Continuing, the witness said he could not judge of the speed of the train, but thought it was going about twenty to twenty-five miles an hour. He never had any hesitancy in reporting anything wrong with the track and did not know why he should. On one occasion he ran round the junction curve at the rate of over forty-five miles an hour with a freight train. (Laughter.) He had not applied for reinstatement on the road, but might do.
          Sergt. Pinch, of the city police, said that he heard of the accident about eight o’clock from Sergt. McMahon, who had got word, by telephone, from No. 4 station. McMahon called up the Grand Trunk station and asked if it was true that there was an accident at the Y and the passenger coaches were on fire. He next asked did they require any assistance. He next said : “Why men;” and turning to the witness said it was a ridiculous question to ask what kind of assistance they could give. Witness subsequently called hospital, and Dr. Beemer said he heard of the accident. Later on he received an application to have the patrol wagon sent to the crossing at Victoria Avenue. To transfer the wounded. He heard of the accident about 8:05.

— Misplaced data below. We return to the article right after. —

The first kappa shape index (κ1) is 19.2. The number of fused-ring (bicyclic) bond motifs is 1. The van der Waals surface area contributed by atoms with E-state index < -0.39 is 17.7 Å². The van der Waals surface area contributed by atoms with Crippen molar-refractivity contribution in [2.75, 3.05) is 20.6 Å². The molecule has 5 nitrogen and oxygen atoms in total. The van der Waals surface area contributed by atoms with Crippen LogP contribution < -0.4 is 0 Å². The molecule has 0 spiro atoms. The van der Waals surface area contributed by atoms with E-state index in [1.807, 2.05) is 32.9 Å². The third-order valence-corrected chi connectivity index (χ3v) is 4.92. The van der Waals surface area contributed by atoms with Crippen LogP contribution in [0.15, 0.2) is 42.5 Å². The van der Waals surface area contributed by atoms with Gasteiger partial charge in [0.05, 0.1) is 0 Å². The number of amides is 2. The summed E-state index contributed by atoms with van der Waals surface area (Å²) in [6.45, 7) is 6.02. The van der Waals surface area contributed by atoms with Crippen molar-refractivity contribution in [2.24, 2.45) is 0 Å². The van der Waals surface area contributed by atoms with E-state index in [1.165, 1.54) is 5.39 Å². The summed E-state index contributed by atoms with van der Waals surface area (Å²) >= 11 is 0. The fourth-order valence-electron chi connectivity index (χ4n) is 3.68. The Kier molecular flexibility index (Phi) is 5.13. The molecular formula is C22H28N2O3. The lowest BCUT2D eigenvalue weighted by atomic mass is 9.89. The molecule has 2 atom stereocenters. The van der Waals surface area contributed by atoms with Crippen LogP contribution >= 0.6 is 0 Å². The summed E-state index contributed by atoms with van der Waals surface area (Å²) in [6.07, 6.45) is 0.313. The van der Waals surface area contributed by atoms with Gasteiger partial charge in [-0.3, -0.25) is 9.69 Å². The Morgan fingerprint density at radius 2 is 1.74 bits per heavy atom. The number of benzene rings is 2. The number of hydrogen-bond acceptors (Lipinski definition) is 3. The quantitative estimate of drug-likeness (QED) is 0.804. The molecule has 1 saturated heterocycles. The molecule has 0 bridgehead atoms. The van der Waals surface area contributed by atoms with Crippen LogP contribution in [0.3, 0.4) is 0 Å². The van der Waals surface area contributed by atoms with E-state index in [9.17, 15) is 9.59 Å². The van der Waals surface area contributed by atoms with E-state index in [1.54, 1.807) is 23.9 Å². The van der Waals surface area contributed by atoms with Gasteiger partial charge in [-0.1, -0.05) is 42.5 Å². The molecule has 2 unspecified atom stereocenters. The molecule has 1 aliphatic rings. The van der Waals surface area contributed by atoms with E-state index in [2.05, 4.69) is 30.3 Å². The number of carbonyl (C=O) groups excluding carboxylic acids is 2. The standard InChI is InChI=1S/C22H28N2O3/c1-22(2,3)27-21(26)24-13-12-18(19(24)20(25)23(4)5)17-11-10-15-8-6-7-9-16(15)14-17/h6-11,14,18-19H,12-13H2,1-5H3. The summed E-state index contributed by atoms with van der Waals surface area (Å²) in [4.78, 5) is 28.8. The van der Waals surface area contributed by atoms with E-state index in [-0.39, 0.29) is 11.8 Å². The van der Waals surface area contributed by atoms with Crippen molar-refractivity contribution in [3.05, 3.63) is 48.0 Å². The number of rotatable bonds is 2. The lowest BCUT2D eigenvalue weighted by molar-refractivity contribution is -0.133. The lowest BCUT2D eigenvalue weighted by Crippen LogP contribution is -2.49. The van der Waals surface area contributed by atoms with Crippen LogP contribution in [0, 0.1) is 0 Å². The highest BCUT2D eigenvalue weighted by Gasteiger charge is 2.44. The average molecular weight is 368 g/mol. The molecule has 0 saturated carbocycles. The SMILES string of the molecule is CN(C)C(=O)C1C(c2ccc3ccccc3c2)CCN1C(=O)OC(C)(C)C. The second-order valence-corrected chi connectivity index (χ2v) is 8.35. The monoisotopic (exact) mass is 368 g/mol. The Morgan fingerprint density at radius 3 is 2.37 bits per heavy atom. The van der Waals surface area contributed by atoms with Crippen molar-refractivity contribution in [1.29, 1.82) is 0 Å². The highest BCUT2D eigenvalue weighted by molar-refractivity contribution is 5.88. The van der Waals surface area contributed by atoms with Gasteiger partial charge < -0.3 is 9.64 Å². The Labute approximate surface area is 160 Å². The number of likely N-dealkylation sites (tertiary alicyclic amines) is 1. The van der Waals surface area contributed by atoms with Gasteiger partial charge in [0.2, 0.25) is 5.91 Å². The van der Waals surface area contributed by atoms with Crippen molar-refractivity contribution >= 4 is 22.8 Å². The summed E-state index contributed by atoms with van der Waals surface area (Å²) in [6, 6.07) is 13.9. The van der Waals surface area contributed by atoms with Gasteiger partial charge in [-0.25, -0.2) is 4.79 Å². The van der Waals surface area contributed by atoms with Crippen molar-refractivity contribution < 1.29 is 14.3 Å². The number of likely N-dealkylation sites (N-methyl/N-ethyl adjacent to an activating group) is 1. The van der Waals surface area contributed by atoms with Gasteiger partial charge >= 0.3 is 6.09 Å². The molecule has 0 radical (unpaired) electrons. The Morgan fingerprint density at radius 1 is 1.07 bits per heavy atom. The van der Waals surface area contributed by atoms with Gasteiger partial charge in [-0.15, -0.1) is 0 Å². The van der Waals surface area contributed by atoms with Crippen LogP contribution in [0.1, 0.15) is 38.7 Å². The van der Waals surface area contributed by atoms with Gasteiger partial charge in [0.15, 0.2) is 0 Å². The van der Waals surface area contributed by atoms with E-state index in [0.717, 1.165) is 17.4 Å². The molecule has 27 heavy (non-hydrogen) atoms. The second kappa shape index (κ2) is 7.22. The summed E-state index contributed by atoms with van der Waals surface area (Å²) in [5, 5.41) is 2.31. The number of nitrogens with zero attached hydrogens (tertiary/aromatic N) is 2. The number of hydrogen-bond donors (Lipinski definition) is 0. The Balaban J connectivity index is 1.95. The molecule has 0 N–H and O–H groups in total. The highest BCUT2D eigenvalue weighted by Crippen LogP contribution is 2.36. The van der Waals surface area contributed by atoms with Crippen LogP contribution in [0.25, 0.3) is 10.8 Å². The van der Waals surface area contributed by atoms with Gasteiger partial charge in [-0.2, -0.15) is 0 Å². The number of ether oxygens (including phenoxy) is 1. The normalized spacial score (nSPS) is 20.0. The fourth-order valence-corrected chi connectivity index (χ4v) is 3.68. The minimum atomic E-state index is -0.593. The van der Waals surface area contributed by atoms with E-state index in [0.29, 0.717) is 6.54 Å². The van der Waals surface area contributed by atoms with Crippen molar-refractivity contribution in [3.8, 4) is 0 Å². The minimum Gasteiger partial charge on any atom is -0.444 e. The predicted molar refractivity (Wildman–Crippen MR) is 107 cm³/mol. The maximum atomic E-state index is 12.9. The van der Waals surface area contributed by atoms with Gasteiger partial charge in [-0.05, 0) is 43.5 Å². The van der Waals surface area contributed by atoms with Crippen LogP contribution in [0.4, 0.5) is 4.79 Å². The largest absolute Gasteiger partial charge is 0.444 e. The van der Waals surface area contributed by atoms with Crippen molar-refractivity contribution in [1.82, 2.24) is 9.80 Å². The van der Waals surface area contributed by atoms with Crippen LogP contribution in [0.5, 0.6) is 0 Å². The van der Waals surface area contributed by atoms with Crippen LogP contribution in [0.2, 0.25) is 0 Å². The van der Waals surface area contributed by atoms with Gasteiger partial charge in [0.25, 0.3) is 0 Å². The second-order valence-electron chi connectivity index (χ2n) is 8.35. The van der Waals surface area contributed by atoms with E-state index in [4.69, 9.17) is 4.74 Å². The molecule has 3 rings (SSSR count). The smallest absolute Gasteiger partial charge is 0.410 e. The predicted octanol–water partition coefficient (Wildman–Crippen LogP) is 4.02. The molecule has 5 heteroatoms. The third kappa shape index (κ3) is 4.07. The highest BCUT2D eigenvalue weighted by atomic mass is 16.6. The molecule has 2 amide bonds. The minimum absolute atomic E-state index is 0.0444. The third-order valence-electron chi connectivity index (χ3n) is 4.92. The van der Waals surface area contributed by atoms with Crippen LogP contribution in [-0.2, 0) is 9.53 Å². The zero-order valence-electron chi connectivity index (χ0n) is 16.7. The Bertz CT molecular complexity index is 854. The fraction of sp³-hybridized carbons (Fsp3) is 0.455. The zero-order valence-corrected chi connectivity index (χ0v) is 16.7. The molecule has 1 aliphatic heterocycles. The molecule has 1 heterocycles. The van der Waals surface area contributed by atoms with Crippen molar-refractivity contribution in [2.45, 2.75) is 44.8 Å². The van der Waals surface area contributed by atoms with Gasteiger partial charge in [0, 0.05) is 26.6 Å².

W. H. Ralston, night operator at the telephone office, testified that at 7:30 on the morning of the accident he was asked to call up a number of medical men and the officials of the road. He received the call from Sergt. McMahon, about eight o’clock, to be connected with the Grand Trunk station. Did not receive a call from the station for the police until after this.